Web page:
Man, sickness and the Fall
I would like to pick up a point in C. Wieland’s letter in the May issue. I think the immunological defense mechanisms of man and the animals should be considered in a different category than the mechanisms of parasites, predators and poisons. These defense mechanisms (and the intimately related body repair mechanisms) need not have been superfluous before the Fall.
It is conceivable that, though Adam’s body was “deathless” before the Fall, it was susceptible to minor trauma such as pricking of fingers or small cuts. After all there must have been sharp objects in Eden and Adam was still made of flesh. In which case, the highly designed and wonderful reparative mechanisms would have been called into play where they are most effective (repair of minor trauma).
As with regard to the defense mechanisms, at present our bodies (and those of the animals) are hosts to teeming multitudes of commensal organisms. In fact, their presence is necessary for normal health. For example, a significant amount of our vitamin K (necessary for normal blood clotting) is formed by the gut bacteria. It is only when the host defense mechanisms are abnormally depressed that the normally harmless bugs cause infection and sickness.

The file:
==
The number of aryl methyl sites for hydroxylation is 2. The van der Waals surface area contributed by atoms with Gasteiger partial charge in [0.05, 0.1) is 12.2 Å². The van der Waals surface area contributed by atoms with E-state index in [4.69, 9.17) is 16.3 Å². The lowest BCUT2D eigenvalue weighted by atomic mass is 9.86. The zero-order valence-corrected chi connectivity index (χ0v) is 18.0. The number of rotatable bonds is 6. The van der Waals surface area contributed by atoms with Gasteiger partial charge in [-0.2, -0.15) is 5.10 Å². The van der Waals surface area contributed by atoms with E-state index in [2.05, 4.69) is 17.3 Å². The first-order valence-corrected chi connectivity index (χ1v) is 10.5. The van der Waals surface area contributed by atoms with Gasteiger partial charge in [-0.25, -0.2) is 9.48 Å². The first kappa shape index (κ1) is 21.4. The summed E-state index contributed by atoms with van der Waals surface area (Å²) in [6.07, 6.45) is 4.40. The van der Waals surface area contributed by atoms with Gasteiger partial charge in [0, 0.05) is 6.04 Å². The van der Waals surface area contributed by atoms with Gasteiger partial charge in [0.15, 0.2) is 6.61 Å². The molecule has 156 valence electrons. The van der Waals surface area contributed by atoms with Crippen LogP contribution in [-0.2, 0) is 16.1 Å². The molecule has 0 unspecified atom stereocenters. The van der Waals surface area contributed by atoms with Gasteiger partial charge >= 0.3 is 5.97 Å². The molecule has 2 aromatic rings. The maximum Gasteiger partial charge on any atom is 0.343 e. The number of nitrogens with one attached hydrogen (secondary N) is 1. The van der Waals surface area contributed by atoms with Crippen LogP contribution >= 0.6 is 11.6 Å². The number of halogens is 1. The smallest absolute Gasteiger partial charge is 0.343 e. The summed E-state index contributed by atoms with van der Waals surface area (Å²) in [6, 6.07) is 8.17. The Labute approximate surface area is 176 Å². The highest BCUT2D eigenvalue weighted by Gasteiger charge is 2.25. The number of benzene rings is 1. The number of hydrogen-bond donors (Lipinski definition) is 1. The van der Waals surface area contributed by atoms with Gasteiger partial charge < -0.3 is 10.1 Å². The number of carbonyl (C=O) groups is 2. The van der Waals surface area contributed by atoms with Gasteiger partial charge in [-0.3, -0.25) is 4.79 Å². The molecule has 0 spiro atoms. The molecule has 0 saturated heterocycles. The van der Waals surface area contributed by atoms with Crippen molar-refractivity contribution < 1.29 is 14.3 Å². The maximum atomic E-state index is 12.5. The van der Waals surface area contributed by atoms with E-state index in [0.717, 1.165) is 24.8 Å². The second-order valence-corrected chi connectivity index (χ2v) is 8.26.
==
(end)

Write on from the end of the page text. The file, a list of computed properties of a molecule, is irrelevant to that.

It is reasonable to assume that Adam had his crop of commensals (with all the benefits that that accrues) but in proper balance with his functioning immunological and inflammatory defense systems. Furthermore, after the Fall the appearance of noncommensel pathogenic (disease causing) organisms and the depression (rather than the enhancement or creation) of the defense system resulted in sickness, disease and death.